UK Gambling Commission announcement

Finding a way to protect vulnerable players that allows everyone to enjoy gaming on their terms is a key priority for regulators and responsible operators. In the UK Gambling Commission’s (GC) public consultation response, the body has announced that all operators need to implement basic financial vulnerability checks by 30 August 2024. At the same time, it will kick off a pilot programme of enhanced checks that will be conducted by the UK’s largest operators.

With just a few months until compliance is mandatory, it’s time for gaming businesses to make sure they’re ready to comply.

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New rules are on the horizon

Operators have long found it challenging to accurately identify customers who are at risk of problem gaming behaviours. To help keep players safe, the GC wants operators to take a more robust approach to identifying financial vulnerability.

Starting from 30 August 2024, all licensed operators that offer remote play in the UK will have to introduce mandatory financial vulnerability screening. If a player deposits £500 within a 30-day period, operators will need to investigate whether they’re at risk of problematic gaming based on their financial situation.

Its intention is to prevent financially vulnerable customers from slipping into problem gaming without support or intervention from operators. Having a pre-defined deposit threshold will make it easier to identify those who aren’t in control of their play and ensure they’re offered the right level of support.

What does this mean?

The new checks are considered ‘light touch’ and designed to be frictionless. They use publicly available information, such as bankruptcies and IVAs, to assess if players are in financial difficulty. This data will give businesses a more nuanced understanding of a player’s financial health, and if levels of play are responsible for each individual.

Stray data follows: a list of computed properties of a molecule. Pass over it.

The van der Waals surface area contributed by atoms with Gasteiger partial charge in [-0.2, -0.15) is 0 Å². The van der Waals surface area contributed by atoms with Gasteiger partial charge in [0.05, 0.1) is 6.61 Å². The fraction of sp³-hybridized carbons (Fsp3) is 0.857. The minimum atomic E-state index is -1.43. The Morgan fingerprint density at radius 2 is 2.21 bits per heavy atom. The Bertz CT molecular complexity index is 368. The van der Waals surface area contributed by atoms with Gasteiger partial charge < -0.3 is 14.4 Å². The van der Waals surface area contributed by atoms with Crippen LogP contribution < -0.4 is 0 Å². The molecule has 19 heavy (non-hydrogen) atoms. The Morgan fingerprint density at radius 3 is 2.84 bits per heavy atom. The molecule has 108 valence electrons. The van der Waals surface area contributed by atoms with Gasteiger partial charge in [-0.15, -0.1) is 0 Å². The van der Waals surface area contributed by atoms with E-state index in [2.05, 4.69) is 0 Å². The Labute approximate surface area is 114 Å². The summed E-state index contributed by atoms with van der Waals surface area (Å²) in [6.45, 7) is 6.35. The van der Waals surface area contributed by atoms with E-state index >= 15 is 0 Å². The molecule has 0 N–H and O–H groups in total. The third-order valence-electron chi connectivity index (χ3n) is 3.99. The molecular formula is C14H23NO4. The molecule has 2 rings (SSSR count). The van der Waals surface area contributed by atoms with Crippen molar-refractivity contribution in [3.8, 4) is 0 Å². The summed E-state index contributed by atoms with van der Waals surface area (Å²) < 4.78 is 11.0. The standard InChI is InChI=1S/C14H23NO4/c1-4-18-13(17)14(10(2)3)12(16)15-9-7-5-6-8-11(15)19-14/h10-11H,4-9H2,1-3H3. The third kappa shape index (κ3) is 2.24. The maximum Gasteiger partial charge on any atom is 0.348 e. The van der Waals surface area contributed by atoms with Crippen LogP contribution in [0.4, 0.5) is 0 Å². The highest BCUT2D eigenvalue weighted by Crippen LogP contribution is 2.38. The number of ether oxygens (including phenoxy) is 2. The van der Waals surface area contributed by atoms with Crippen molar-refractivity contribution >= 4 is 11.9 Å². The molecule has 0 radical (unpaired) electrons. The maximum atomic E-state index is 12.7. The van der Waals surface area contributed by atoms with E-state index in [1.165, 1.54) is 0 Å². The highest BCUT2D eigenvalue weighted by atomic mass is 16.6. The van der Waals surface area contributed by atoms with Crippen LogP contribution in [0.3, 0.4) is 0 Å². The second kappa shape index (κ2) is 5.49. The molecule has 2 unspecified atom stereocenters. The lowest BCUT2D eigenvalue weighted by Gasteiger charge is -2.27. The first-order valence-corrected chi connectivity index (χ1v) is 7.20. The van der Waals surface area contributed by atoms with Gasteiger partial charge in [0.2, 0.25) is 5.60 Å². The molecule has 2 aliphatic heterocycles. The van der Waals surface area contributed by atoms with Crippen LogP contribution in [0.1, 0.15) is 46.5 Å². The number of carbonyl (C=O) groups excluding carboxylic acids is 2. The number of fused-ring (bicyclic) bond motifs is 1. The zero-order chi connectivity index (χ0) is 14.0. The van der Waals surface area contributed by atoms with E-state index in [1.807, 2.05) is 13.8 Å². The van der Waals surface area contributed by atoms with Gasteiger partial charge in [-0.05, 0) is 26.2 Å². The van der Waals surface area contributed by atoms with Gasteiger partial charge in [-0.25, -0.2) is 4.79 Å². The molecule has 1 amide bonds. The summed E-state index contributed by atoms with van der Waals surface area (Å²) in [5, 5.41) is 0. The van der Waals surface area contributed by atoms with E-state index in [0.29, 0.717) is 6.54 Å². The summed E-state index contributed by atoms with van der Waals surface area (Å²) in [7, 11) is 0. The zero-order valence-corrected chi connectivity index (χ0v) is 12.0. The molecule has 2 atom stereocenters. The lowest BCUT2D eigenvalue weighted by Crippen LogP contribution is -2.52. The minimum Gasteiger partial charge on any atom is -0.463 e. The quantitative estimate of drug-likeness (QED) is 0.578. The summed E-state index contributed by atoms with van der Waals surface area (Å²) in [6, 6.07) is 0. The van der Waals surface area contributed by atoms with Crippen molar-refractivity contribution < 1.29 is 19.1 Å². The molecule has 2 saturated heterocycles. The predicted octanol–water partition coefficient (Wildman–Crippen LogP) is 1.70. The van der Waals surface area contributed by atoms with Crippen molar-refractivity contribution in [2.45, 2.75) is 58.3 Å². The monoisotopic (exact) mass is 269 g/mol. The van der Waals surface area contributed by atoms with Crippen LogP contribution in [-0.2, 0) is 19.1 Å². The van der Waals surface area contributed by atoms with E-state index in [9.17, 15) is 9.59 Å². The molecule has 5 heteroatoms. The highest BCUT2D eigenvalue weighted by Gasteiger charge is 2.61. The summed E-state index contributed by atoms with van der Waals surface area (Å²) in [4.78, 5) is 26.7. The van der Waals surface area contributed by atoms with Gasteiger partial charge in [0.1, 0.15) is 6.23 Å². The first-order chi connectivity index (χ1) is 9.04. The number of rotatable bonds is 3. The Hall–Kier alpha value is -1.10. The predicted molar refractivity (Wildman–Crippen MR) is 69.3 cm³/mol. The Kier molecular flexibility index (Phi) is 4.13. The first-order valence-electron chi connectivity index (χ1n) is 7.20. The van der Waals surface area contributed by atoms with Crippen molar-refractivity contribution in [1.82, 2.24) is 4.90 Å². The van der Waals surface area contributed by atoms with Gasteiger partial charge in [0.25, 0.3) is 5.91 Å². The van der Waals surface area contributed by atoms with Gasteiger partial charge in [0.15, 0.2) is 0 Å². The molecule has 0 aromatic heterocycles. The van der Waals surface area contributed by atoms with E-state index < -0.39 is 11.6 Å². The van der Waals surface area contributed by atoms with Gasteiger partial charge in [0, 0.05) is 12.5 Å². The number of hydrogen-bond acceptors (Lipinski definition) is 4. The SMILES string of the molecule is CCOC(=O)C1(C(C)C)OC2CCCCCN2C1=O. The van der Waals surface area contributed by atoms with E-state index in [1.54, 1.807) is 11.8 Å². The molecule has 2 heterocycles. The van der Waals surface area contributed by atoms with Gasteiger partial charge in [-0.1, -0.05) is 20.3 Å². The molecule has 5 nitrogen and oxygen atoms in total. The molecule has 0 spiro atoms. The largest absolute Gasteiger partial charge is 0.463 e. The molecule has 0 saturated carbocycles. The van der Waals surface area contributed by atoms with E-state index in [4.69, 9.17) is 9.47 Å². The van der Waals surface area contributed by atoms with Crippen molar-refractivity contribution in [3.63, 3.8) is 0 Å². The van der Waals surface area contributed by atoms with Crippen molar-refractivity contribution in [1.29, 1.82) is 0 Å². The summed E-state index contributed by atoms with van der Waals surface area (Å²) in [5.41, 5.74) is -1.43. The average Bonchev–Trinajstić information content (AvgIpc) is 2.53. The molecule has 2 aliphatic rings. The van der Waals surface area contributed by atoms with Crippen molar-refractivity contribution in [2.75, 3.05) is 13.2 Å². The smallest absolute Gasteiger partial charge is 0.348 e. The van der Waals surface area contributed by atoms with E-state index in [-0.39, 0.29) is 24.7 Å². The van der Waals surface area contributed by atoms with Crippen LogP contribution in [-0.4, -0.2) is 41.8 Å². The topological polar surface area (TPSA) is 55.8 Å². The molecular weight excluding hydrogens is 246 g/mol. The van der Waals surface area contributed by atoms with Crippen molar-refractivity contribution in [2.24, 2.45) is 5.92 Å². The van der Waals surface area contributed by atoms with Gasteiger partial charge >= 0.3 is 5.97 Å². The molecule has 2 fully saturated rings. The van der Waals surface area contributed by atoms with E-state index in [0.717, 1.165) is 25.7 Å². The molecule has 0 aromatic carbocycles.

After investigating, operators must take action in line with the GC’s refreshed Social Responsibility Code, which could include pausing the account or offering the player support for problem play.

The thresholds will initially be higher than the Commission first proposed before dropping to £150 from 28 February 2025. Many operators were surprised by this decision, but it has likely been taken to make implementation within a short timeframe realistic. A higher limit means a smaller pool of customers will need to be checked, reducing the pressure on companies as they increase resources and set processes for compliance. It will also allow operators to refine how they source and process public information en masse.

Other proposals, such as using postcode and employment data, are absent from both the mandatory checks and enhanced pilot. It’s likely that they’ve been deemed unsuitable for something as individual as gaming, potentially failing to protect higher income problem players or unfairly penalising those in financially deprived areas.

Trialling enhanced checks